The Okee Dokee Brothers are Grammy Award winners who have just completed a new 27-track album entitled “Songs for Singin'” which is due for rehearse on May 1. Bandmates Justin Lansing and Joe Mailander (who are lifelong friends and “brothers” in spirit) hope the album will entertain people during the COVID-19 quarantine. The album even includes a 32-page illustrated book that contains the chords and lyrics to each song—perfect for inspiring living room sing-alongs!
Mailander recently discussed this album via an exclusive interview.
Meagan Meehan (MM): How did you initially get interested in music and how come you focus on family friendly in particular?
Okee Dokee Brothers (ODB): Justin and I grew up together in Denver, Colorado, listening to music, singing around campfires, performing in bands together, and writing little songs our our trips up to the mountains. We loved the feeling of singing in harmony while outside in nature – and we’ve never been able to kick the habit! This shared childhood inspired us to continue to make those type of memories for a younger generation. We played in bars and clubs after college, but we found that family venues brought out our best selves.
MM: How did you first break into the music industry and what is it like working together?
ODB: We didn’t break in as much as we eased in to the music industry. We started playing park concerts, family nights, libraries, schools, museums, and then worked our way up to performing arts centers. Hopefully we’ll make it back to those library shows one day – we liked those! What’s it like working together? Well, it’s like working with your brother. Do you have a sibling? Some days it feels like you’re working with your best friend and somedays it feels like you’re working with your annoying little brother! Now ya get it!
MM: What inspired the 27 songs on this album and do you have any special favorites? Why?
ODB: These aren’t from google – I’ll tell ya that! I, Joe, like “Singin’ for Me Supper” and “Neighborhood Band”…today, that is. And Justin he’s liking “Ask Away” and “Seasons in a Day” today.
Neighborhood Band–In 2019, Joe started an all-ages sing-along down by his neighborhood creek. Families bring picnics, instruments, and their voices, while Joe brings some books full of simple singable songs. These casual Friday night get-togethers directly inspired lyrics like “Nothin’s proper and nothin’s planned,” “It’s okay without a microphone,” and “Little Pete plays his horn in the street.” The Okee Dokee Brothers believe that local community celebrations that bring together all different types of people can help unite a divided world. Like many tracks on this album, Justin and Joe recorded this song live in order to capture the free-spirit, energy and imperfection of a thrown-together community band.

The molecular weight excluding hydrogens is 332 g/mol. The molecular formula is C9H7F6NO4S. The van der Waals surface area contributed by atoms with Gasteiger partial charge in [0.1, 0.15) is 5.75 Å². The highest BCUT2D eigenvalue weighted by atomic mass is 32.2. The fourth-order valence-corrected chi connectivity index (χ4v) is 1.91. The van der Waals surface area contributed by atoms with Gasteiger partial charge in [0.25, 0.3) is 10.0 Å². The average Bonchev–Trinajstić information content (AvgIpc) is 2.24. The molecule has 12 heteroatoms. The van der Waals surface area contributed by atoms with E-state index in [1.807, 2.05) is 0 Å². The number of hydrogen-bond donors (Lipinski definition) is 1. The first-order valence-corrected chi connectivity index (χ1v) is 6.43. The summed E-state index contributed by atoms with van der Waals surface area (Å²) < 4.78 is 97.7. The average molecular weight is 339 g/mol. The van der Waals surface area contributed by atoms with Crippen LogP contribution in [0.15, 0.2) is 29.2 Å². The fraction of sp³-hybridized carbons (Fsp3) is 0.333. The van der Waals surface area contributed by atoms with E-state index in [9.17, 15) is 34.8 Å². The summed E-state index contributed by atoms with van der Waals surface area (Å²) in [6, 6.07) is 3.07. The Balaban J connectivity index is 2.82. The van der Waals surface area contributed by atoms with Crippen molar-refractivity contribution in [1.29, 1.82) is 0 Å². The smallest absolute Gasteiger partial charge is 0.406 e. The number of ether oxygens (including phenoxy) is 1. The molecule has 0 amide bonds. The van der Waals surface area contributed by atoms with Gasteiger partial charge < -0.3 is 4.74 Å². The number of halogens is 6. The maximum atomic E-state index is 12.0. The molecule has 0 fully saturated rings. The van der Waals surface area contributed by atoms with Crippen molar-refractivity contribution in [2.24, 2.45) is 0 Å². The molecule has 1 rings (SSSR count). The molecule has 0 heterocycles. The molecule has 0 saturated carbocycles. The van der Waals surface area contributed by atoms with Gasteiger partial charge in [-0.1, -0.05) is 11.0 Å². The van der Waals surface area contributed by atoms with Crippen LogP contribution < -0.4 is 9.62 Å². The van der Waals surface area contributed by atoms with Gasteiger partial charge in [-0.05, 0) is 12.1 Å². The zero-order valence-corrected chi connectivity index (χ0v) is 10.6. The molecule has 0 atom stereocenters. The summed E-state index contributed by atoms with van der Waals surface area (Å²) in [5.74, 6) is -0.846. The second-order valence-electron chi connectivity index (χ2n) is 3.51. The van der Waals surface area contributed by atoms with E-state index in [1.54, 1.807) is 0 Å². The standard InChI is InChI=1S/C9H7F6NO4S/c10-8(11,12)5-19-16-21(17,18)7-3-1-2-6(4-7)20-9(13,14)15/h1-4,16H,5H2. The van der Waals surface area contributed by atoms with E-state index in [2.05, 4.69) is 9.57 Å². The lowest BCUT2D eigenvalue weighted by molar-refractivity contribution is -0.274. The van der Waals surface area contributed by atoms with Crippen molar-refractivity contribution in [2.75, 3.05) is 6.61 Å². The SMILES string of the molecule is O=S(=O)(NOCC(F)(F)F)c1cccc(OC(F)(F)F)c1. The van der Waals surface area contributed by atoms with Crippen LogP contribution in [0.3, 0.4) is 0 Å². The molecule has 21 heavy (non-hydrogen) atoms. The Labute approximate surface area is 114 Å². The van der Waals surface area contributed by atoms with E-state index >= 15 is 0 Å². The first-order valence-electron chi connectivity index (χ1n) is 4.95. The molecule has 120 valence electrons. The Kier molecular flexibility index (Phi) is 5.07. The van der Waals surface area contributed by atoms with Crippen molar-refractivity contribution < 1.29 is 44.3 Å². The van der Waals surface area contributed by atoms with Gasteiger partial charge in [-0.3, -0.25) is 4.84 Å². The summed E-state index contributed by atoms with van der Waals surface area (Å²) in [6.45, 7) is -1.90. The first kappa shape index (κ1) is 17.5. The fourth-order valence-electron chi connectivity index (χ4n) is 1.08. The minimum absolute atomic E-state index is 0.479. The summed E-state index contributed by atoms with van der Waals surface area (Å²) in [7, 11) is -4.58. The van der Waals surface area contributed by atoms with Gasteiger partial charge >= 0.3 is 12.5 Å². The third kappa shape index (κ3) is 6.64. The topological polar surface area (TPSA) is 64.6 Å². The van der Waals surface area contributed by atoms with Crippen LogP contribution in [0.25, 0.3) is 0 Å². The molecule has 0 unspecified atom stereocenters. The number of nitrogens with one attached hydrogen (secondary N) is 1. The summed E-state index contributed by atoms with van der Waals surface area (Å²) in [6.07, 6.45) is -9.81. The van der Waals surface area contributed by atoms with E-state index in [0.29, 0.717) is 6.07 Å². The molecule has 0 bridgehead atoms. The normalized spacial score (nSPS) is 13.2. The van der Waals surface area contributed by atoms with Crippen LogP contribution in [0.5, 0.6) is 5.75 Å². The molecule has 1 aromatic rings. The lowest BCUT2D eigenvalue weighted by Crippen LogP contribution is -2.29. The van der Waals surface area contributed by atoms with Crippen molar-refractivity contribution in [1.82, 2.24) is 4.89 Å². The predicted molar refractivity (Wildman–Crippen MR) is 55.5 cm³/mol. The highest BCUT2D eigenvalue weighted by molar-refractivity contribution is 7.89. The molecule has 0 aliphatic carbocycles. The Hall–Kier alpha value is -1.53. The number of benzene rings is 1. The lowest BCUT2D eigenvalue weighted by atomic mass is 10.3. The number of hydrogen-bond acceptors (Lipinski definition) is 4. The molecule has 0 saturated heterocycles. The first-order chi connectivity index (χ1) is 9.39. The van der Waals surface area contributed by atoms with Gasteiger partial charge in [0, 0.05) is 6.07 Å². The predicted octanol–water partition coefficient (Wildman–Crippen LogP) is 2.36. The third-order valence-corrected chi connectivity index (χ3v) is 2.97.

Ask Away–Kids ask the darndest questions. Those questions can also be some of the most profound. Like Ask Away, Woody Guthrie has a kid’s song he wrote about children asking questions. One of his lyrics asks, “Why’s there no pennies for ice cream.” In this vein, Justin asks, “Why do people all grow old, why do leaves die in the cold, why are some stories never told.” Sometimes it takes a kid’s-eye-view to ask the biggest questions.
Singin’ for Me Supper–Joe, coming from Irish descent, has visited his “homeland” a few times to gain inspiration from the pub singalongs and late-night music jams. On one such visit to Galway he heard the tune “All for Me Grog” being sung to the rhythm of slamming beer mugs. Since the tune is about sacrificing your life and wife all for drinking, Joe decided to change the words and salvage a great melody for the kiddies. They received an authentic Irish blessing of approval from Máirtín de Cógáin (from County Cork) as he joined their singing and played his bodhrán (traditional Irish drum). The song also features Ben Jaber (John Williams Orchestra/San Diego Symphony) on tin whistle.
Seasons in a Day–This album spans from morning (disc 1) to night (disc 2). In the span of a day, there are natural rhythms that take us through various routines, moods, colors and temperatures. Justin says, “Singing songs that match up with those daily cycles can be a life-giving ritual. Rhythmic steps on a morning stroll; syncopated raindrops in the afternoon; clanging in the kitchen; the rocking chair’s lullaby. These are all times for singing, and each song is a reminder to be present through the different Seasons in a Day.” It’s a fitting song to recap the album and rounds out the end of the “Night” disc.
MM: You initially had this slated for a Summer release so what was the process of moving it forward like?
ODB: I tell ya…it was really interesting. About 34 emails and a Facebook post! After all that, felt pretty good to move it forward. The fans seemed happy about it and people need some hopeful tunes right about now.
MM: How do you envision the music videos for these songs looking? Can you give us a sneak-peeks as to what you are thinking thematically and visually?
ODB: We’ll commemorate Pete Seeger’s legacy with the filming of our music video for the sea shanty “Sally – O” aboard his Clearwater Sloop Sailboat on the Hudson River in New York (video is slated to be released on June 19, 2020 – now July 19, 2020). We came out with this one for Hope Machine already. Justin made it with his journal and his computer and you can see that on YouTube here. And we’ll have a fan-sourced/friend-sourced music video out May 1st – a compilation of videos sent it to us of people (and dogs) singing the responses to If You Want A Song.
MM: What can audiences expect from your live shows?
ODB: Participation, mediocre jokes, some poetic lyrics, visuals from our adventure trips, harmonies, stomping, and a lot of dancing!
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